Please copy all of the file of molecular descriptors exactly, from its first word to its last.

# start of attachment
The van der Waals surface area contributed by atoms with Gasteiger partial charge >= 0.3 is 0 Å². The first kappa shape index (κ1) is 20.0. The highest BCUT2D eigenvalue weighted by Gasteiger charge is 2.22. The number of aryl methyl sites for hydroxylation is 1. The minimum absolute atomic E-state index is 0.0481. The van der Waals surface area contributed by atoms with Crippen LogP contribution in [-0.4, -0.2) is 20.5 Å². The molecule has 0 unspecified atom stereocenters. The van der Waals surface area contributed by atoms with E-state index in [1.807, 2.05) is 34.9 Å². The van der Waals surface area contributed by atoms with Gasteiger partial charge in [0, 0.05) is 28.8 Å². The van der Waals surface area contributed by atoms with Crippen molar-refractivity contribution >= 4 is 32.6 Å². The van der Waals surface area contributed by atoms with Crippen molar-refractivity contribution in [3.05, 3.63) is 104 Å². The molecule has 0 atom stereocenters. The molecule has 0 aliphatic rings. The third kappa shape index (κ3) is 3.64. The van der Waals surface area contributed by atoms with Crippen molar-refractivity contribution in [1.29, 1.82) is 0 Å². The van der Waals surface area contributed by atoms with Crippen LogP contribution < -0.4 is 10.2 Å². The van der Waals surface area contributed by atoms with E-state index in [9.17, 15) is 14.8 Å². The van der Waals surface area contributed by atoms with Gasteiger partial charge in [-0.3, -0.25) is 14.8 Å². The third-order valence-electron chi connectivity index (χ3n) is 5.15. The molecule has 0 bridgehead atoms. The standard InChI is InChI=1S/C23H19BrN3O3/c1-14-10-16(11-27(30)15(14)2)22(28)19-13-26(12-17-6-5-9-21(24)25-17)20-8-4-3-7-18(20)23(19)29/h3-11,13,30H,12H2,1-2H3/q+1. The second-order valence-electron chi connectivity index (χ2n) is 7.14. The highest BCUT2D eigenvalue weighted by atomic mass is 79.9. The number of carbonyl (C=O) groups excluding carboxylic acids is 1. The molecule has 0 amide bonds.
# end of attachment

The van der Waals surface area contributed by atoms with Gasteiger partial charge >= 0.3 is 0 Å². The first kappa shape index (κ1) is 20.0. The highest BCUT2D eigenvalue weighted by Gasteiger charge is 2.22. The number of aryl methyl sites for hydroxylation is 1. The minimum absolute atomic E-state index is 0.0481. The van der Waals surface area contributed by atoms with Crippen LogP contribution in [-0.4, -0.2) is 20.5 Å². The molecule has 0 unspecified atom stereocenters. The van der Waals surface area contributed by atoms with E-state index in [1.807, 2.05) is 34.9 Å². The van der Waals surface area contributed by atoms with Gasteiger partial charge in [0, 0.05) is 28.8 Å². The van der Waals surface area contributed by atoms with Crippen molar-refractivity contribution >= 4 is 32.6 Å². The van der Waals surface area contributed by atoms with Crippen molar-refractivity contribution in [3.05, 3.63) is 104 Å². The molecule has 0 atom stereocenters. The molecule has 0 aliphatic rings. The third kappa shape index (κ3) is 3.64. The van der Waals surface area contributed by atoms with Crippen molar-refractivity contribution in [1.29, 1.82) is 0 Å². The van der Waals surface area contributed by atoms with Crippen LogP contribution < -0.4 is 10.2 Å². The van der Waals surface area contributed by atoms with E-state index in [9.17, 15) is 14.8 Å². The van der Waals surface area contributed by atoms with Gasteiger partial charge in [-0.3, -0.25) is 14.8 Å². The third-order valence-electron chi connectivity index (χ3n) is 5.15. The molecule has 0 bridgehead atoms. The standard InChI is InChI=1S/C23H19BrN3O3/c1-14-10-16(11-27(30)15(14)2)22(28)19-13-26(12-17-6-5-9-21(24)25-17)20-8-4-3-7-18(20)23(19)29/h3-11,13,30H,12H2,1-2H3/q+1. The second-order valence-electron chi connectivity index (χ2n) is 7.14. The highest BCUT2D eigenvalue weighted by atomic mass is 79.9. The number of carbonyl (C=O) groups excluding carboxylic acids is 1. The molecule has 0 amide bonds.